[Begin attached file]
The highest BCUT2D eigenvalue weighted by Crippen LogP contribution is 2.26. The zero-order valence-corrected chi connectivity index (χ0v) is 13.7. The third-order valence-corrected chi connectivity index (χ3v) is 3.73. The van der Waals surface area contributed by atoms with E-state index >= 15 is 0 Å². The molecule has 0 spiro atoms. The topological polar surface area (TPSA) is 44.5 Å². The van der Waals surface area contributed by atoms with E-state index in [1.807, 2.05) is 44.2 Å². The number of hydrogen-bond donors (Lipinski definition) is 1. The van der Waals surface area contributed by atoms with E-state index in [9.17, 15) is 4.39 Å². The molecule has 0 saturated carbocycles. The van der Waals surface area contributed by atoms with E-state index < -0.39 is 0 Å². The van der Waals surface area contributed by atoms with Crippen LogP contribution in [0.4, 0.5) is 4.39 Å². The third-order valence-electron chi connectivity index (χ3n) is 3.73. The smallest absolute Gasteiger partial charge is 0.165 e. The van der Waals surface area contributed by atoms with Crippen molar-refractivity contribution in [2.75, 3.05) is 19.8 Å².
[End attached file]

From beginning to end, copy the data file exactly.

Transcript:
The highest BCUT2D eigenvalue weighted by Crippen LogP contribution is 2.26. The zero-order valence-corrected chi connectivity index (χ0v) is 13.7. The third-order valence-corrected chi connectivity index (χ3v) is 3.73. The van der Waals surface area contributed by atoms with E-state index >= 15 is 0 Å². The molecule has 0 spiro atoms. The topological polar surface area (TPSA) is 44.5 Å². The van der Waals surface area contributed by atoms with E-state index in [1.807, 2.05) is 44.2 Å². The number of hydrogen-bond donors (Lipinski definition) is 1. The van der Waals surface area contributed by atoms with E-state index in [9.17, 15) is 4.39 Å². The molecule has 0 saturated carbocycles. The van der Waals surface area contributed by atoms with E-state index < -0.39 is 0 Å². The van der Waals surface area contributed by atoms with Crippen LogP contribution in [0.4, 0.5) is 4.39 Å². The third-order valence-electron chi connectivity index (χ3n) is 3.73. The smallest absolute Gasteiger partial charge is 0.165 e. The van der Waals surface area contributed by atoms with Crippen molar-refractivity contribution in [2.75, 3.05) is 19.8 Å².